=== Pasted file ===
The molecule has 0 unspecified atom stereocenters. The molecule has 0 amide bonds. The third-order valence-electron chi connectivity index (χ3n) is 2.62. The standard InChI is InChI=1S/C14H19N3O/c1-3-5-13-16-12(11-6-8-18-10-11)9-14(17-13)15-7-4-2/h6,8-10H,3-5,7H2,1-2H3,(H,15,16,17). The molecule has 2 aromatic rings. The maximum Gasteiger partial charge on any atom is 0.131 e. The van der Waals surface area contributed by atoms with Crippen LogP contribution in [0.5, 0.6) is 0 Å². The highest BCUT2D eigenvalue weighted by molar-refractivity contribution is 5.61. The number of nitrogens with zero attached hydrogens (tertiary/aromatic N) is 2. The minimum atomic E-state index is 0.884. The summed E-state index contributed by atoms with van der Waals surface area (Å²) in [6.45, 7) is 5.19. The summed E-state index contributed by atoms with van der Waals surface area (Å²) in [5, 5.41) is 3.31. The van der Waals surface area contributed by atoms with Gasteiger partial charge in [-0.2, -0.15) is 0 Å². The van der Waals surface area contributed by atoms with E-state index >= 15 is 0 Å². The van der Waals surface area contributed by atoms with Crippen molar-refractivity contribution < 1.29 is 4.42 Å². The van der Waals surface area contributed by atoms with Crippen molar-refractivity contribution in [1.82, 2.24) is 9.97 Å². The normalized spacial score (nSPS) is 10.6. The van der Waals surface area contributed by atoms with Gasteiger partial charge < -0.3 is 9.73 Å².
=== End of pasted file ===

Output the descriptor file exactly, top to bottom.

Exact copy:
The molecule has 0 unspecified atom stereocenters. The molecule has 0 amide bonds. The third-order valence-electron chi connectivity index (χ3n) is 2.62. The standard InChI is InChI=1S/C14H19N3O/c1-3-5-13-16-12(11-6-8-18-10-11)9-14(17-13)15-7-4-2/h6,8-10H,3-5,7H2,1-2H3,(H,15,16,17). The molecule has 2 aromatic rings. The maximum Gasteiger partial charge on any atom is 0.131 e. The van der Waals surface area contributed by atoms with Crippen LogP contribution in [0.5, 0.6) is 0 Å². The highest BCUT2D eigenvalue weighted by molar-refractivity contribution is 5.61. The number of nitrogens with zero attached hydrogens (tertiary/aromatic N) is 2. The minimum atomic E-state index is 0.884. The summed E-state index contributed by atoms with van der Waals surface area (Å²) in [6.45, 7) is 5.19. The summed E-state index contributed by atoms with van der Waals surface area (Å²) in [5, 5.41) is 3.31. The van der Waals surface area contributed by atoms with Gasteiger partial charge in [-0.2, -0.15) is 0 Å². The van der Waals surface area contributed by atoms with E-state index >= 15 is 0 Å². The van der Waals surface area contributed by atoms with Crippen molar-refractivity contribution < 1.29 is 4.42 Å². The van der Waals surface area contributed by atoms with Crippen molar-refractivity contribution in [1.82, 2.24) is 9.97 Å². The normalized spacial score (nSPS) is 10.6. The van der Waals surface area contributed by atoms with Gasteiger partial charge < -0.3 is 9.73 Å².